And while this post says you don't need Kafka for CQRS/ES, Kafka sure does help. Kafka Streams is the ultimate tool for CQRS/ES. It contains all the primitives you need to do CQRS/ES easily. I am in the process of writing a blog post about my experience and am looking forward to sharing it. People love React/Redux, state as a function of reducers, and time travel debugging on the front-end: there is no reason you can't have all the way down your stack. Kafka Streams makes this possible, and much easier than you'd think.
We created Crux because we found ourselves routinely needing bitemporal functionality when building immutable systems that are capable of ingesting and interpreting out-of-order/late-arriving events .
So far we have decided against using Kafka Streams to keep our log-storage options very pluggable, but we pretty much implement the same mechanics.
Disclosure: product manager for Crux :)
Edit: the other big picture Confluent quote I like is "You are not building microservices, you are building an inside-out database" (Tim Berglund, Confluent, 2018) which is a perfect answer to this other quote: "The hardest part of microservices is your data" (Christian Posta, Red Hat, 2017)
My thoughts on the process are:
1. Being able to use a pure/functional event-driven model for the command model, and a standard relational model for queries, is the big payoff for us; we get the best of both worlds.
2. Our model does not encapsulate command-side and query-side updates in a single transaction, nor does it require
that they live in the same database; this gives us a lot of benefits for scalability, but it introduces eventual consistency, and not having "read-your-writes" consistency can make things harder for our front-end devs.
A simpler model that does transaction updates to both side might be a win for a lot of teams, and I still wonder if we should have gone that way.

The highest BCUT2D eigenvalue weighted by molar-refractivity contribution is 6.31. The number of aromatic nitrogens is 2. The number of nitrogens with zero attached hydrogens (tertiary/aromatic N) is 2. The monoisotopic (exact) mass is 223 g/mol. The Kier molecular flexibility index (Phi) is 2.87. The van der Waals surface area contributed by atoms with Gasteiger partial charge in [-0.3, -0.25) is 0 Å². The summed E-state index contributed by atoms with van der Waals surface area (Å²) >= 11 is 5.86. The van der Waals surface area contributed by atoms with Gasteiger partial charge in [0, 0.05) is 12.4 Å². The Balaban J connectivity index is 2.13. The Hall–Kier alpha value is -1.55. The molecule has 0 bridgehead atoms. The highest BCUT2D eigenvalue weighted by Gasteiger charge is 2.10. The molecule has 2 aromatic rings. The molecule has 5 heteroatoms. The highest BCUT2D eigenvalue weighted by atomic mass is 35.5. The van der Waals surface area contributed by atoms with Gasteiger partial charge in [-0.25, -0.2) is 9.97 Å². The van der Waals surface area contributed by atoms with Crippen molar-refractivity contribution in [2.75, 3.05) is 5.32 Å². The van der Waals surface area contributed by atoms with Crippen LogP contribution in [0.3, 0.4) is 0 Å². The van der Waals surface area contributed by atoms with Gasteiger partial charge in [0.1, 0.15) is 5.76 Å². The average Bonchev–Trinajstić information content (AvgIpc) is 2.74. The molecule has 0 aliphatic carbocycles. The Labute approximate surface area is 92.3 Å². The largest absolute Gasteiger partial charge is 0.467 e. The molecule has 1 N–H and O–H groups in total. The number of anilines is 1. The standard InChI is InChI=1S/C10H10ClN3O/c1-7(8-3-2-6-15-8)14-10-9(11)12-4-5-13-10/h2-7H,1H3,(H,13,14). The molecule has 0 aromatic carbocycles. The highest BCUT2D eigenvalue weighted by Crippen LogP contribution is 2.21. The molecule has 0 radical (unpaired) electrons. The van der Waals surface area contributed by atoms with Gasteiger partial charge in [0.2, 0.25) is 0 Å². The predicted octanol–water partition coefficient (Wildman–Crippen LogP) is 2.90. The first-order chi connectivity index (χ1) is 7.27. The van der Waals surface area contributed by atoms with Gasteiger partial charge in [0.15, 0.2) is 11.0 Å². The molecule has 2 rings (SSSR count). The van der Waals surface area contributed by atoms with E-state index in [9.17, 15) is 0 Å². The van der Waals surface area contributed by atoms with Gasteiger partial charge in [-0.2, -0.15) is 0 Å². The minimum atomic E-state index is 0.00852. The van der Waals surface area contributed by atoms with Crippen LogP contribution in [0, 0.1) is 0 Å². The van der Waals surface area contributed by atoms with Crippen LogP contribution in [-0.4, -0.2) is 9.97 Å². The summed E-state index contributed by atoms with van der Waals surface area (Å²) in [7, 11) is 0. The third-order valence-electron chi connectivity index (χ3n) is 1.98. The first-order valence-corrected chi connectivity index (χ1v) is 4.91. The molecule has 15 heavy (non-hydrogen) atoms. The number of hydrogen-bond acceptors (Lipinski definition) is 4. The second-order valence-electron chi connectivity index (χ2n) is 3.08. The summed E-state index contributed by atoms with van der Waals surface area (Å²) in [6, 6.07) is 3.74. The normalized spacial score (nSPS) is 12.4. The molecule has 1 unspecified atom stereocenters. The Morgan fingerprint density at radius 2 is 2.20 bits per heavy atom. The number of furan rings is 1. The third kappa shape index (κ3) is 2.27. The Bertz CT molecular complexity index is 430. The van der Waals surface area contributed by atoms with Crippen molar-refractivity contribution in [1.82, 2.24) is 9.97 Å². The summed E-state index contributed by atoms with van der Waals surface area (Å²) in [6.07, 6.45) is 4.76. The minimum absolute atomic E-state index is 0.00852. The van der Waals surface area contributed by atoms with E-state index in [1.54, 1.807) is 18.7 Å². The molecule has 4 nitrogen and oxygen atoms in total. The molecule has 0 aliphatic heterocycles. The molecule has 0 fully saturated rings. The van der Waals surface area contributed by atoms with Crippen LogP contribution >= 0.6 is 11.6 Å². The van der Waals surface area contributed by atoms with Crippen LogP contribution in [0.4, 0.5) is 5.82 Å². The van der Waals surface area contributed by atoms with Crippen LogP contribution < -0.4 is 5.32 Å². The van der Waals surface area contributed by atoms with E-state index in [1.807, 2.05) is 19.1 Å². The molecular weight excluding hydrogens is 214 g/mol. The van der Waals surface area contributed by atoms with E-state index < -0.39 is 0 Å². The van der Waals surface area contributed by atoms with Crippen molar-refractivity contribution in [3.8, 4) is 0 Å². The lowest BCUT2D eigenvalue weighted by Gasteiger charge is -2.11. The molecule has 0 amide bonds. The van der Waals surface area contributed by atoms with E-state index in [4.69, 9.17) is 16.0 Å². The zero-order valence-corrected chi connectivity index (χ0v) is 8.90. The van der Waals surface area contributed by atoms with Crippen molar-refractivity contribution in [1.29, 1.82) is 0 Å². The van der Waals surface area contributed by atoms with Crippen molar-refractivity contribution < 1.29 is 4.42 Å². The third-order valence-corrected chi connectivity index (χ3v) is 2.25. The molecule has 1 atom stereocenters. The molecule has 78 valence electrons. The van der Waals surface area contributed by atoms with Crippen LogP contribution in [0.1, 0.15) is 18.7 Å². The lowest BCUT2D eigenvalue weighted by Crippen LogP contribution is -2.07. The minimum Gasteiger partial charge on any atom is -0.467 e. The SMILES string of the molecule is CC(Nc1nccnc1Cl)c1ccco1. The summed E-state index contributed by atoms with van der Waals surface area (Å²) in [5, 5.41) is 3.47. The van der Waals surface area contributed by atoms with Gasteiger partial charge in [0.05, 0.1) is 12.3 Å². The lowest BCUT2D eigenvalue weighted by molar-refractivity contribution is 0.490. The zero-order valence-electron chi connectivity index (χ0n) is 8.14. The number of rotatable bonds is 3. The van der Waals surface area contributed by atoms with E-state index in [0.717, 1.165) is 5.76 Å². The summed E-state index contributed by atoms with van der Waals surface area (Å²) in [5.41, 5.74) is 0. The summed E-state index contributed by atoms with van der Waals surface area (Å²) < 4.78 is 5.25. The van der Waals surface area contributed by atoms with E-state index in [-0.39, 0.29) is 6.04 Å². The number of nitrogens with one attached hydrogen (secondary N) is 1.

3. We use Kafka for bulk dataflow and inter-service messaging, but not as the internal event store; that gives us some leeway for migrations and surgical edits to the event stream where necessary.
We've found that Kafka's immutability and retention properties do not make it a good fit for a primary source of truth; it's way too easy to "poison" a topic with a single bad message.
4. One thing that none of the books/frameworks do a good job talking about is external side effects with vendors/partners/legacy systems. That's definitely been the single hardest part of our implementation, and we're still evolving our patterns here.
Overall, though, it's been a great direction for us, and we're excited to keep pushing our architecture forward.
Given a query a system returns some relatively useful model back.
Honestly, why is this so interesting ?
Sure, you might want to add some autonomous component(s) that manipulate data before returning them.
A good example of applying CQRS to a small part of a system is e.g
1. Data is constantly being written (commands) into the system, excessively.
2. You want to present a "snapshot" of the data, because trying to do it "realtime" for all your users will demand too many resources, and your system will come to a hault.
3. You create the "snapshot" every 10 seconds, from code in an autonomous component, and then store it as a serialized object in a data store. Like a cache sort of.
4. When the query asks the system, the system loads up the "snapshot", deserialze it, and returns that.
Here you have two independent read and write systems. That's CQRS for you.